Close, cautious, innovative - summing up the mobile industry

Time for a snapshot
Written by silicon.com staff, Contributor

Time for a snapshot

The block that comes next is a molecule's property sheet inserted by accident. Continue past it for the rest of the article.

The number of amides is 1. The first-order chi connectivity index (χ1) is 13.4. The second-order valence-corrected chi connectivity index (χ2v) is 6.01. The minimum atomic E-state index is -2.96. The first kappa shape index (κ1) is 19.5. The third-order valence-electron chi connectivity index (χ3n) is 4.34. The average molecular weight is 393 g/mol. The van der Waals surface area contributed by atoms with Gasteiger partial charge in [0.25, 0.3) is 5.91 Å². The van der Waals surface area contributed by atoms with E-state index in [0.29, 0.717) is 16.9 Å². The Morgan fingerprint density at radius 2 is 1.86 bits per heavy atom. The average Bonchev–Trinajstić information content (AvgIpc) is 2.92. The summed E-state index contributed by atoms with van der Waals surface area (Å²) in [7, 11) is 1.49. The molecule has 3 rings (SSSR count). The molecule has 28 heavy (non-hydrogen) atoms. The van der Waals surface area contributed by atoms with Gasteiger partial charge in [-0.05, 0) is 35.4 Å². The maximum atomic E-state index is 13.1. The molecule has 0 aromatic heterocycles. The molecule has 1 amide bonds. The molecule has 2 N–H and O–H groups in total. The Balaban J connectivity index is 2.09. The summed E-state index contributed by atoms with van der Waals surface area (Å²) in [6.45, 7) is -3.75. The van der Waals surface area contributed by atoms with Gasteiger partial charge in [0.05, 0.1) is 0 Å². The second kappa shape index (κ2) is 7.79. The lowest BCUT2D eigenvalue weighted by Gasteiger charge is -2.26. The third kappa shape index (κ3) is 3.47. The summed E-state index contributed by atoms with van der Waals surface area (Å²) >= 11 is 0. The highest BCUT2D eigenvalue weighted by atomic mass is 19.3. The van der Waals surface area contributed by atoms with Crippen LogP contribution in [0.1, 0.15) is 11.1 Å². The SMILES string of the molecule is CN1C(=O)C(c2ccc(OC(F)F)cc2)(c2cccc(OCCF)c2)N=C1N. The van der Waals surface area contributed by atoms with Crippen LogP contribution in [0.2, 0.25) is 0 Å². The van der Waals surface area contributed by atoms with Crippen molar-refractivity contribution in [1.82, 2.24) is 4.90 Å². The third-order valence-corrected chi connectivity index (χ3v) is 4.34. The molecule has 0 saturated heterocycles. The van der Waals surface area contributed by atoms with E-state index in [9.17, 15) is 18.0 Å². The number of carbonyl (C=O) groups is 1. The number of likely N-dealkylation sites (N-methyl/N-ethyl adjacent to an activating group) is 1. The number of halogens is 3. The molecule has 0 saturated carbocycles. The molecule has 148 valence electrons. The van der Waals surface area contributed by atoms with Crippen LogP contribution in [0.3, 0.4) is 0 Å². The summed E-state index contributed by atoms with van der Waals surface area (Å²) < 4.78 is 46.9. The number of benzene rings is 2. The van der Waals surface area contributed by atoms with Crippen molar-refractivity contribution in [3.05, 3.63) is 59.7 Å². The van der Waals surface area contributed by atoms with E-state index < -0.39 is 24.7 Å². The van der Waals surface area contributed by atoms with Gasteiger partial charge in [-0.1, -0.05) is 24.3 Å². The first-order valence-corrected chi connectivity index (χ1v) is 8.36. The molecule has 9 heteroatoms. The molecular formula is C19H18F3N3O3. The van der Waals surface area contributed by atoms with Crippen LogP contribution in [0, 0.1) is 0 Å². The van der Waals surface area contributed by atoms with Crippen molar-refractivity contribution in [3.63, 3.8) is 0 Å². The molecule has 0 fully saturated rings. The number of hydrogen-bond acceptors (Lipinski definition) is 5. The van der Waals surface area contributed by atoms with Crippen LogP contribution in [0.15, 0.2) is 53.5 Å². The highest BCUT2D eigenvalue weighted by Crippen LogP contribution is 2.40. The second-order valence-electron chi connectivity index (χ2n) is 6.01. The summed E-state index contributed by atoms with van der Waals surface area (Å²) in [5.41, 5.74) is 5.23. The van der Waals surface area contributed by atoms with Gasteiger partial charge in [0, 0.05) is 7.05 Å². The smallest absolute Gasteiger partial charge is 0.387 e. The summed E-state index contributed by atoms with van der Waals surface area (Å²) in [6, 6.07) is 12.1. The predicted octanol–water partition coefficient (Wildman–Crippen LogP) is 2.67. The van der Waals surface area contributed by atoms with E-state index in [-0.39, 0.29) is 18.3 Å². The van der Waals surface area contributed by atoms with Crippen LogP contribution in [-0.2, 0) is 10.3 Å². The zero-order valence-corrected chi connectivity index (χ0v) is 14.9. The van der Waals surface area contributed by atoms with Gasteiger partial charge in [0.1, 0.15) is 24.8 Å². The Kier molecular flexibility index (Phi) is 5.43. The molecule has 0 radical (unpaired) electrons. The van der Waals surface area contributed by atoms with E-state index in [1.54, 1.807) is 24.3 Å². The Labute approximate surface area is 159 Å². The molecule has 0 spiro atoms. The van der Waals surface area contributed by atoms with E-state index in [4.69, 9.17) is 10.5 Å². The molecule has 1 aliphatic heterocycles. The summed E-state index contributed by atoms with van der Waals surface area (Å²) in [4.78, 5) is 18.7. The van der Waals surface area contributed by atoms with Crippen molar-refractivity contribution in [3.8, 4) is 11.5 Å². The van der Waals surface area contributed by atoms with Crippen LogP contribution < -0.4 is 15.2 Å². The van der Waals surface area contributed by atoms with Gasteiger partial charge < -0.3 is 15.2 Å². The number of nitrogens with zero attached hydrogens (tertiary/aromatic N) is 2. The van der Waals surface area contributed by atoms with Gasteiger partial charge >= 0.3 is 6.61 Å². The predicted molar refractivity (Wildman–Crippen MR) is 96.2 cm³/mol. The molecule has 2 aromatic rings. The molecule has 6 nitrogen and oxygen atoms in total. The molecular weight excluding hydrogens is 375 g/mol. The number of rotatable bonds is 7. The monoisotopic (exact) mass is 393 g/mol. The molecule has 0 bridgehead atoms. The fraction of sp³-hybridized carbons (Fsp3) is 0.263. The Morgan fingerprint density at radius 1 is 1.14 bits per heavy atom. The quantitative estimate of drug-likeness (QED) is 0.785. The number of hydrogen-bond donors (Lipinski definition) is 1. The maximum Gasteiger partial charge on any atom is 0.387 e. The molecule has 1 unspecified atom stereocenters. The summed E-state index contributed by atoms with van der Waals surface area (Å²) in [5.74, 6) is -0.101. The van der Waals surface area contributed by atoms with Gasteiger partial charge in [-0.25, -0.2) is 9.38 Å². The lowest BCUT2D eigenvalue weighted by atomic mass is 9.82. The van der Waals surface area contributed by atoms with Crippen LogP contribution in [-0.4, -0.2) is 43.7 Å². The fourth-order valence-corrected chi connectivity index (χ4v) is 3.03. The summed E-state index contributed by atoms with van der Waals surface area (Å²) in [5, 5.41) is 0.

Take the two most popular brands in mobile - Nokia and Vodafone. If you have a Nokia handset on a Vodafone tariff, what do you say when someone asks you what phone you have? Most people, at least in this part of the world, tend to refer to 'their Nokia'. This is interesting. Users - certainly mass market, consumer users - will often feel closer to hardware than services. Arguably they shouldn't. A device may be concrete (metaphorically) but a service relationship is ongoing, flexible, sometimes even intimate. And this direct-to-end-user association isn't just the product of the kind of campaigns companies such as Nokia and lately Samsung have been running. If you're still with us here, the point is that this is actually positive for most of the companies exhibiting at this week's big trade show, the 3GSM World Congress in Cannes. Perhaps most disappointing has been the lack of mobile operators present. How nice it would have been, for example, to meet up with Hutchison to discuss the imminent launch of 3. But not to worry. The good news is that vendors - from big equipment companies like Nokia, Nortel and Siemens to others such as Microsoft - realise that being close to their clients and end users is key. Key words this year were, steady your stomach now, 'partnership', 'openness' and 'ecosystem'. Last year, there was much talk about how MMS would save mobile. That was folly, however interesting multimedia messaging of all types may end up. But it seems in the intervening 12 months all sorts of companies have sobered up. They're cautious, though still with belief in where mobile data especially is heading. They're now willing to put market growth first rather than tripping up a perceived opponent in the first hundred yards of the marathon. It hasn't hogged headlines but companies such as Microsoft, Nokia, PalmSource and Symbian know that ease-of-use for end users will ultimately prove decisive. So rolling out a corporate 2,000 seat smart phone policy or allowing a phone to be connected via Bluetooth to a PDA out of the box are issues for them, not only service providers. Microsoft, with the Windows Smartphone 2002-powered SPV on Orange's network, and PalmSource, with the Palm OS devices on AT&T Wireless' US network, will talk quietly about increased ARPU of 15 per cent, from users who have upgraded handsets. Ask quietly, and they may even say it's more. Meanwhile in the Far East, end users with phones from KTF in South Korea or KDDI in Japan are spending more by 20 odd per cent. All this is also against the backdrop of better, more reliable devices. Sure, the big boys are making progress but from a US start-up such as Danger, with its satisfying 'hiptop' product category (used by T-Mobile and soon Orange), to a tiny newcomer such Windsor-based Red Communication, trying to re-jig the awful layout of letters on a phone keyboard, innovation is plentiful. It isn't time to crack open any champagne but the industry is at last starting to fight clever in ongoing tough times.
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